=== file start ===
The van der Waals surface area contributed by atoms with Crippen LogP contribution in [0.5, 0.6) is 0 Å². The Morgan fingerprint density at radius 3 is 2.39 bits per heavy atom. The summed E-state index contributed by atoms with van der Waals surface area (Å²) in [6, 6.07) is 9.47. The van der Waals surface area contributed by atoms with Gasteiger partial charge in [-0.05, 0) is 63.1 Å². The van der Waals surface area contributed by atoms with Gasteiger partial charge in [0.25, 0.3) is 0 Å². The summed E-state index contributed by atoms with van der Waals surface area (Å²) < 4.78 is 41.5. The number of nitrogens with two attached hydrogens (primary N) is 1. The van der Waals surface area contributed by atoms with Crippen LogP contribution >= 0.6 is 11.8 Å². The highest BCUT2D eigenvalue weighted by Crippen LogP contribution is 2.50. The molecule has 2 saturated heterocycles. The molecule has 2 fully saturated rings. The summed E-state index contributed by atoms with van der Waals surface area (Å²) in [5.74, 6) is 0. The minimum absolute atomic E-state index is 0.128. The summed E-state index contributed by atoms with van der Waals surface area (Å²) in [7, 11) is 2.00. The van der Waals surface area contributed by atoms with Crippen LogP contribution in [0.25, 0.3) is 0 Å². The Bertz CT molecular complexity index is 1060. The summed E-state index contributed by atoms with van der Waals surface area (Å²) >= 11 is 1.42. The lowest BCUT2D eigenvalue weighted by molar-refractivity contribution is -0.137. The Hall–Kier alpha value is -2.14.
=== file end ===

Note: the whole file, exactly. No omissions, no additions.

The van der Waals surface area contributed by atoms with Crippen LogP contribution in [0.5, 0.6) is 0 Å². The Morgan fingerprint density at radius 3 is 2.39 bits per heavy atom. The summed E-state index contributed by atoms with van der Waals surface area (Å²) in [6, 6.07) is 9.47. The van der Waals surface area contributed by atoms with Gasteiger partial charge in [-0.05, 0) is 63.1 Å². The van der Waals surface area contributed by atoms with Gasteiger partial charge in [0.25, 0.3) is 0 Å². The summed E-state index contributed by atoms with van der Waals surface area (Å²) < 4.78 is 41.5. The number of nitrogens with two attached hydrogens (primary N) is 1. The van der Waals surface area contributed by atoms with Crippen LogP contribution >= 0.6 is 11.8 Å². The highest BCUT2D eigenvalue weighted by Crippen LogP contribution is 2.50. The molecule has 2 saturated heterocycles. The molecule has 2 fully saturated rings. The summed E-state index contributed by atoms with van der Waals surface area (Å²) in [5.74, 6) is 0. The minimum absolute atomic E-state index is 0.128. The summed E-state index contributed by atoms with van der Waals surface area (Å²) in [7, 11) is 2.00. The van der Waals surface area contributed by atoms with Crippen LogP contribution in [0.25, 0.3) is 0 Å². The Bertz CT molecular complexity index is 1060. The summed E-state index contributed by atoms with van der Waals surface area (Å²) >= 11 is 1.42. The lowest BCUT2D eigenvalue weighted by molar-refractivity contribution is -0.137. The Hall–Kier alpha value is -2.14.